2023 calendar
Credit: Behnam Norouzi on Unsplash

Whether it is a question of trust, interest or willingness to buy, how audiences will interact with digital news next year and beyond is key to your newsroom's success.

As we bring 2022 to a close, we asked three experts for their predictions for journalism in 2023 with audiences in mind.

Other articles in this series:

Audience trust and news avoidance: Mary Walter-Brown, founder and CEO of News Revenue Hub

As the "selective news avoidance" phenomenon spreads, and news audiences turn away, shrink and become more homogenised, newsrooms will have to make real investments in listening and responding to their communities’ information needs and preferences. 

To stay relevant, news organisations must be willing to abandon old habits and assumptions, including the idea that news consumers will seek them out, read whatever they publish, accept it as truth and wait for the next installment. 

Next generation newsrooms know that simply producing content is not enough; we now have to understand the psychology and sociology behind what issues to cover, and the most effective way to distribute that news and information back into communities so it reaches and resonates with the people who need it. 

Newsrooms need clear metrics that help them make a major (not micro) difference. These metrics centre around important digital news data points like audience loyalty, reader contributions, and email conversion, but should also include grassroots community engagement, representation and, most importantly, community satisfaction, i.e. how well are we doing our jobs?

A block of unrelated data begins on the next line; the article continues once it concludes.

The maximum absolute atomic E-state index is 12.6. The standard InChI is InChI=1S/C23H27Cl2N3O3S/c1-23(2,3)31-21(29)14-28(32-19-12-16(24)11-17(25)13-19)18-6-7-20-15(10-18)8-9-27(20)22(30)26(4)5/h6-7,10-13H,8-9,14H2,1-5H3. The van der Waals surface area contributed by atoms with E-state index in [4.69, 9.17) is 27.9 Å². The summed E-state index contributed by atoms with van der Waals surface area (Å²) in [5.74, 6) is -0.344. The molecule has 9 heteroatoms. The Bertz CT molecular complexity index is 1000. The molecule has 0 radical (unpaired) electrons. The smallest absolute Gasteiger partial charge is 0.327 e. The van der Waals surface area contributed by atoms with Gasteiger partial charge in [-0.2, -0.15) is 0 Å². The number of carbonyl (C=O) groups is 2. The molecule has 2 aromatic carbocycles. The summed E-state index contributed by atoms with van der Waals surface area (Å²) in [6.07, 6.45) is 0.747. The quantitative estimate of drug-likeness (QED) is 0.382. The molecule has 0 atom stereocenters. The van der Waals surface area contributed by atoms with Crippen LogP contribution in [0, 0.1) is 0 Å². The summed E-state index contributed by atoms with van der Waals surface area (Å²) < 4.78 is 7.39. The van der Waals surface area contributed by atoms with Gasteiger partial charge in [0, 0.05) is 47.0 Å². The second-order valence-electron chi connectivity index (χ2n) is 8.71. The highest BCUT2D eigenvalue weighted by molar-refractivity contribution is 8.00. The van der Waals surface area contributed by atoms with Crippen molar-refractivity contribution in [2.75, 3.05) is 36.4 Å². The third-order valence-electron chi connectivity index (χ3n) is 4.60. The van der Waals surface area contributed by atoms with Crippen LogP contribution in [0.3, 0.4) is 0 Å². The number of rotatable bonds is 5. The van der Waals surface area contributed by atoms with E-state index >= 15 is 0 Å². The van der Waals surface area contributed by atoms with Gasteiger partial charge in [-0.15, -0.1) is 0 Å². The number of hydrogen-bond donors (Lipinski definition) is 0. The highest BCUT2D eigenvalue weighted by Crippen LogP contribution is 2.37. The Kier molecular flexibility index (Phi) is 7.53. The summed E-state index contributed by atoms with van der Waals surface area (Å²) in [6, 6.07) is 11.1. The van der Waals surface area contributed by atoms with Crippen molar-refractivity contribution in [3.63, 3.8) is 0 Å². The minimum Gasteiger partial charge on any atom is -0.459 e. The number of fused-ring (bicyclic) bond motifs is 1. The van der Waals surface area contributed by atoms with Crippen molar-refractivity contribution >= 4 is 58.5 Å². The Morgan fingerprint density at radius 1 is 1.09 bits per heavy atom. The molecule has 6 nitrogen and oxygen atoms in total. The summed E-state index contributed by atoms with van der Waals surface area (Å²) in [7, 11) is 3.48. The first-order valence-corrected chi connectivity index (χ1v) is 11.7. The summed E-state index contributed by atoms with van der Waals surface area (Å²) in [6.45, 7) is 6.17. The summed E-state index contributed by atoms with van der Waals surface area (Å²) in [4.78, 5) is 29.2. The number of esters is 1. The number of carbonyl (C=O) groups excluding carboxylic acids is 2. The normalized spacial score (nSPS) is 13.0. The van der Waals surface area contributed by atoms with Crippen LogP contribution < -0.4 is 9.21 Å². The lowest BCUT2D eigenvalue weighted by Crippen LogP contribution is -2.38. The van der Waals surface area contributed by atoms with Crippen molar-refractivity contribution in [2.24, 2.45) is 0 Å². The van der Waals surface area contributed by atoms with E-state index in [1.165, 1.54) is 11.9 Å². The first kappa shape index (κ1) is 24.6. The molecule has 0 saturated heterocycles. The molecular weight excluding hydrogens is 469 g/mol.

Journalism producers need new skills, beyond just reporting, to truly understand and serve their constituents. If newsrooms are not willing to adapt and invest in their communities; it is not fair to expect communities to invest in them.

Read more from 2022:

Audience expectations on TikTok: Sophia Smith Galer, senior news reporter, Vice News and journo-influencer (450k TikTok followers)

My prediction is that news creators will have to increase their production value when making vertical video.

This may not be explicitly visual – it may be that creators are finding that they are having to research and script for longer, as opposed to dramatically change how their TikToks look. But I can see a world where we all have to start using a lot more visual devices to maintain audience interest for the longer viewing times that platforms like TikTok are now encouraging us to create and engage for. 

An increase in expectation of production value means content takes longer to create, and is more expensive to create, demanding more skill and patience. One of the beauties of the app in the beginning was that it was not always like this. That is how people like me could squeeze it around a full-time job and social life. News creators will now need the resources and training to meet that challenge.

Read more from 2022:

Audience willingness to pay: Kellie Riordan, founder of Deadset Studios, founding editor of ABC Audio studios

2023 will bring about the great unsubscribe. News consumers are overloaded, often overwhelmed by the volume of content they consume and are fed. This will mean audiences are starting to more actively curate the content they want, and with that the great unsubscribe.

Whether it is reducing the number of streaming platforms they pay for, or limiting the number of email newsletters they consume, or culling the number of podcasts they follow, in the age of information overload audiences will now be pickier with what they consume (even if it is free content).

Niche content will grow. New consumers will look for content that is tailored to their needs, desires, and wants. Whether it is a deep-dive sports newsletter, or a podcast about climate action, audiences will want trusted, quality niche content that feels made for them.

Read more from 2022:

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